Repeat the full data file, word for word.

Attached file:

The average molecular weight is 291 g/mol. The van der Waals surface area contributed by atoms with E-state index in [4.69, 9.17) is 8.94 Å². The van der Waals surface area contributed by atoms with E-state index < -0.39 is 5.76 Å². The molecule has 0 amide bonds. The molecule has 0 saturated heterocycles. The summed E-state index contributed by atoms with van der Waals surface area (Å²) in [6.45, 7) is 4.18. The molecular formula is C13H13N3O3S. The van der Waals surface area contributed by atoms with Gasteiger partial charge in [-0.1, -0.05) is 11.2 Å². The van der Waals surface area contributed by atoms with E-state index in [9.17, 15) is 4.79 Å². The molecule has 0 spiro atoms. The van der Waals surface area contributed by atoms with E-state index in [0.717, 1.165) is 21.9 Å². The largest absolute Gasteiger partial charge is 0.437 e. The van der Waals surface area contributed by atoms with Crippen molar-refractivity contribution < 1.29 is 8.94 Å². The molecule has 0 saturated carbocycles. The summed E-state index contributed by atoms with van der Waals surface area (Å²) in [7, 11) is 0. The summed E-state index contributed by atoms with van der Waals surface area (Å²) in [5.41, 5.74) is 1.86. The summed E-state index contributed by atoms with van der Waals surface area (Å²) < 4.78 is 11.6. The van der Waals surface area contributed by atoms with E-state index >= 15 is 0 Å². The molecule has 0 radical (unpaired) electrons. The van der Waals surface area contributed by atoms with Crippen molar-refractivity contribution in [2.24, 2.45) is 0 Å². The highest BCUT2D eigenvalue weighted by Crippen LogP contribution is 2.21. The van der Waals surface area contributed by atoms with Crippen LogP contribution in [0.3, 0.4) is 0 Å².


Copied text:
The average molecular weight is 291 g/mol. The van der Waals surface area contributed by atoms with E-state index in [4.69, 9.17) is 8.94 Å². The van der Waals surface area contributed by atoms with E-state index < -0.39 is 5.76 Å². The molecule has 0 amide bonds. The molecule has 0 saturated heterocycles. The summed E-state index contributed by atoms with van der Waals surface area (Å²) in [6.45, 7) is 4.18. The molecular formula is C13H13N3O3S. The van der Waals surface area contributed by atoms with Gasteiger partial charge in [-0.1, -0.05) is 11.2 Å². The van der Waals surface area contributed by atoms with E-state index in [9.17, 15) is 4.79 Å². The molecule has 0 spiro atoms. The van der Waals surface area contributed by atoms with E-state index in [0.717, 1.165) is 21.9 Å². The largest absolute Gasteiger partial charge is 0.437 e. The van der Waals surface area contributed by atoms with Crippen molar-refractivity contribution < 1.29 is 8.94 Å². The molecule has 0 saturated carbocycles. The summed E-state index contributed by atoms with van der Waals surface area (Å²) in [7, 11) is 0. The summed E-state index contributed by atoms with van der Waals surface area (Å²) in [5.41, 5.74) is 1.86. The summed E-state index contributed by atoms with van der Waals surface area (Å²) < 4.78 is 11.6. The van der Waals surface area contributed by atoms with E-state index >= 15 is 0 Å². The molecule has 0 radical (unpaired) electrons. The van der Waals surface area contributed by atoms with Crippen molar-refractivity contribution in [2.24, 2.45) is 0 Å². The highest BCUT2D eigenvalue weighted by Crippen LogP contribution is 2.21. The van der Waals surface area contributed by atoms with Crippen LogP contribution in [0.3, 0.4) is 0 Å².